By Debbie James

Improved soil life and crop cover resulting from a managed tillage approach to growing cereals is having a dramatic effect on populations of birds and other wild animals at a Pembrokeshire arable farm.

The Llewellin family’s well-practised approach of minimising soil disturbance by doing only what is needed according to field conditions on the day is not only consuming less diesel but is inevitably beneficial for soil health and biodiversity at Trewarren Farm, St Ishmaels.

A recent head count of ladybirds revealed five different species and a butterfly spotter totted up 12 different kinds.

By disturbing as little soil as possible, populations of deep burrowing worms have also increased and the soil’s water filtration properties have improved.

“It is incredible what we see when we are working in the fields,’’ says Jim, who farms with his wife, Christine, and son and daughter-in-law, Jason and Rosalyn. “I am no ornithologist but I do notice a big range of different kinds of birds.’’

Managed tillage facilitates good agronomy, such as timely operations, and improves the overall land husbandry on this coastal farm.

It is therefore possible for the business to grow crops productively and profitably while mitigating environmental harm.

The family has farmed Trewarren since 1955. More land has since been acquired, increasing the acreage base to 400ha of owned, rented and contract farmed land – three-quarters of this is used for arable crop production and the remainder is permanent pasture, woodland, cliff land, ponds and let for growing potatoes.

The farm grows around 200ha of wheat, 55ha of winter oilseed rape, 20ha of beans and, for the second year running, 20ha of canary seed. Their most challenging growing seasons ever forced a rethink this year with 20ha of barley being introduced when crops failed.

Insecticides are only applied when they are needed and slug traps are used to monitor populations allowing pellets to be applied on an informed basis.

The legacy of the Farmland Woodland Premium Scheme is evident across the farm with thousands of trees growing on less productive areas and steeper land.

Jim took advantage of the scheme in the 1990s, planting 25,000 broadleaved and coniferous trees. Also, 1,000 metres of hedges and six irrigation ponds have been created, which greatly benefits the local environment.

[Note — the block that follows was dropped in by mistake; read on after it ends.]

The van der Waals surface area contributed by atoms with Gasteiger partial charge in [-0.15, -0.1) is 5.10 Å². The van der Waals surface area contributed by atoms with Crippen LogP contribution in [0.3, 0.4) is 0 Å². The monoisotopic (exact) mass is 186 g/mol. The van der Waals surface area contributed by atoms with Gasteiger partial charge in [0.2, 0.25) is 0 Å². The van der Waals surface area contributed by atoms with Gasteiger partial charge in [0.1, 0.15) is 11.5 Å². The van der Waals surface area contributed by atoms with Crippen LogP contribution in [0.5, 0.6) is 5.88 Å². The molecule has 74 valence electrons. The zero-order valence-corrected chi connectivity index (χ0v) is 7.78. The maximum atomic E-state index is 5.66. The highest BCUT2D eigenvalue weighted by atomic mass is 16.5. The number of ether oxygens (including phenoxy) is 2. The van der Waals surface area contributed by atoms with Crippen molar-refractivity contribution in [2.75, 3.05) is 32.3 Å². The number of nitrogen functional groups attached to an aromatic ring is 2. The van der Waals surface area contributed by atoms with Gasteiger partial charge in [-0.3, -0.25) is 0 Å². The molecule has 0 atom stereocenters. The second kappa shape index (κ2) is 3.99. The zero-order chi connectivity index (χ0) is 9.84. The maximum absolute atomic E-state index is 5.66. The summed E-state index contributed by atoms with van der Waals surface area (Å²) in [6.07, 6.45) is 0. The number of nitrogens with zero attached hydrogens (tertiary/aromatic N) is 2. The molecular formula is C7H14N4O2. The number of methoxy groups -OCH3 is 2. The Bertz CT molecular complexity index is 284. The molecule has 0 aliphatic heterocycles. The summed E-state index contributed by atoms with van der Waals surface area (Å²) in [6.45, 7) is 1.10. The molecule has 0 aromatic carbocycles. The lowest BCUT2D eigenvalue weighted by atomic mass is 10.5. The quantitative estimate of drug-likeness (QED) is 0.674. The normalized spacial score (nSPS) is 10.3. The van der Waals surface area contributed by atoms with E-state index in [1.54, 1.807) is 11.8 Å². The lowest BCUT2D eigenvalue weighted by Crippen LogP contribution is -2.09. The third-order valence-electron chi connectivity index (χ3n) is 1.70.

The family’s passion for farming and the countryside has filtered down through the generations with enthusiastic helpers in Jason and Rosalyn’s daughters, Rebecca and Emma-Rose.

They are early adopters of the family’s industrious spirit as each summer they set up a stall on the roadside, selling fresh produce from the garden to passing tourists in this holiday area; the money they raise is donated to the Pembrokeshire-based charity, the Paul Sartori Foundation.

Should the girls choose to become farmers, there is an exciting future for them, Jason reckons.

“There is good demand for the crops we produce and there are exciting times ahead with initiatives for carbon capture and reducing our carbon footprint.’’

Educating the next generation about farming extends beyond the immediate family.

Rosalyn has played a key role in forging a relationship between food and farming and education by organising several curriculum-based school visits to the farm to discuss topics ranging from the growing season for wheat and harvesting potatoes.

Farming has come up trumps during the coronavirus crisis, she suggests.

“We have freedom for the children to enjoy nature and to have a healthy lifestyle, as farmers we count ourselves very lucky.’’

The greatest pleasure the Llewellins get from farming is producing high quality food in harmony with nature – anything above that is a bonus they say, referencing the 2019 NFU Cymru/Wynnstay Sustainable Agriculture Award they were presented with at the union’s annual conference last autumn.

“We didn’t expect to be nominated and were even more surprised to win,’’ Jason admits.

But, if animals could talk, that sentiment would not be shared by the swan and her cygnets in residence at one of the irrigation ponds, the wild animals foraging and nesting in the generous field margins created without environmental scheme payments, and the birds chirruping in the hedgerows at Trewarren Farm.